One Taste: Is There Right And Wrong?
How to argue, and not argue
The Buddha said;
“Just as the great ocean has one taste – the taste of salt – so also this teaching and discipline has one taste – the taste of liberation”.
But what does that mean in practical terms?
When talking on a conventional level, we argue about this as opposed to that, which leads to more of the same. Everything has the one taste of our personal bias, so the Buddha obviously wasn’t talking about that 😉
There are many commentaries about “one taste”, so we have to pick our way through to see what makes sense to us. Here are few examples;
“The absence of inherent existence of the mind of an ordinary sentient being, an arya
or buddha, is the same in nature”.
“The final reality, the tathagate essence, the emptiness of inherent existence of the
mind, is inseparable in the sense that all conventional phenomena are of one taste in
emptiness. They are all inseparable in emptiness”.
“All phenomena are of one taste in that they are without arising ultimately”.
“In emptiness there is no I, the creator of negative actions. In emptiness there is no creating of negative actions. In emptiness there are no negative actions created. Even though there are infinite phenomena, in emptiness nothing exists at all. There is no this and that, no me and you, nothing. In emptiness everything is one taste. From this emptiness, everything comes into existence. Whatever exists is the manifestation of emptiness.”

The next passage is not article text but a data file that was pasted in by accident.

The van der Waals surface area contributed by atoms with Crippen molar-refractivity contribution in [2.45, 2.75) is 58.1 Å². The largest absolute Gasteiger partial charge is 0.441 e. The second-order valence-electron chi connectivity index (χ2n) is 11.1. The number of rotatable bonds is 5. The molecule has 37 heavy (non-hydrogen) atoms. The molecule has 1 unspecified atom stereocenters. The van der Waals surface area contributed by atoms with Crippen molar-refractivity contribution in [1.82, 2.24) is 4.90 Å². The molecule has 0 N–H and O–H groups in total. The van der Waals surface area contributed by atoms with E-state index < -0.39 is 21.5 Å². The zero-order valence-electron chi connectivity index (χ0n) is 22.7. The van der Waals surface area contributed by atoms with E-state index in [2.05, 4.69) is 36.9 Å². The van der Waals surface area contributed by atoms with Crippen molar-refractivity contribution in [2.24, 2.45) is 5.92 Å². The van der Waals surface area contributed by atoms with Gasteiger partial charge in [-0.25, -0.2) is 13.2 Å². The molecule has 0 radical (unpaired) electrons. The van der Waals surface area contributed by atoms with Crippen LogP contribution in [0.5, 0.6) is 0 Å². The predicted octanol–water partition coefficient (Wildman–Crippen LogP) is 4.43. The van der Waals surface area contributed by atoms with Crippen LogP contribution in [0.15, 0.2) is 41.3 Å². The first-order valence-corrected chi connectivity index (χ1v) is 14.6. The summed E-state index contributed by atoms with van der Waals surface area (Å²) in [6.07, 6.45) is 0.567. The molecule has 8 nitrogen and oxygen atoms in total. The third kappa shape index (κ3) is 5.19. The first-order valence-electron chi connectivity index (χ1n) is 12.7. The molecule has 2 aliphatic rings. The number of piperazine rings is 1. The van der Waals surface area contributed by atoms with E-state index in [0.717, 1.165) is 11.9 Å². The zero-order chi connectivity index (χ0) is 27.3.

Commentaries originate from a particular level (yana), and our realisation will depend upon our understanding at the moment.
From a Dzogchen view, we are pure awareness, empty of contamination. This is our true reality. Being pure awareness, no concepts of good and bad are present as no judgement is formed yet: this can clearly be recognised in meditation. “One taste” is just taste, empty without comments of ‘sweet’ or ‘bitter’. Judgement comes afterwards.
Tibetan Buddhism describes emptiness as having five attributes, or wisdoms lights:
The wisdom of equality
These wisdoms are manifestations of emptiness.
Although emptiness does not entail judgement, note that there is ‘discriminating wisdom’ – having the ability to discern – because we have to be able to recognise whatever is an obstruction to the clarity of mind. It is the recognition of such an obstruction that denotes a transmission taking place: the noise in empty silence. We now can judge whether something is beneficial or not, but in the light of spiritual wisdom.
The teachings are transmissions.
We are the receivers.
The receiver recognises it is receiving: it’s switched on!
It’s just a matter of tuning in.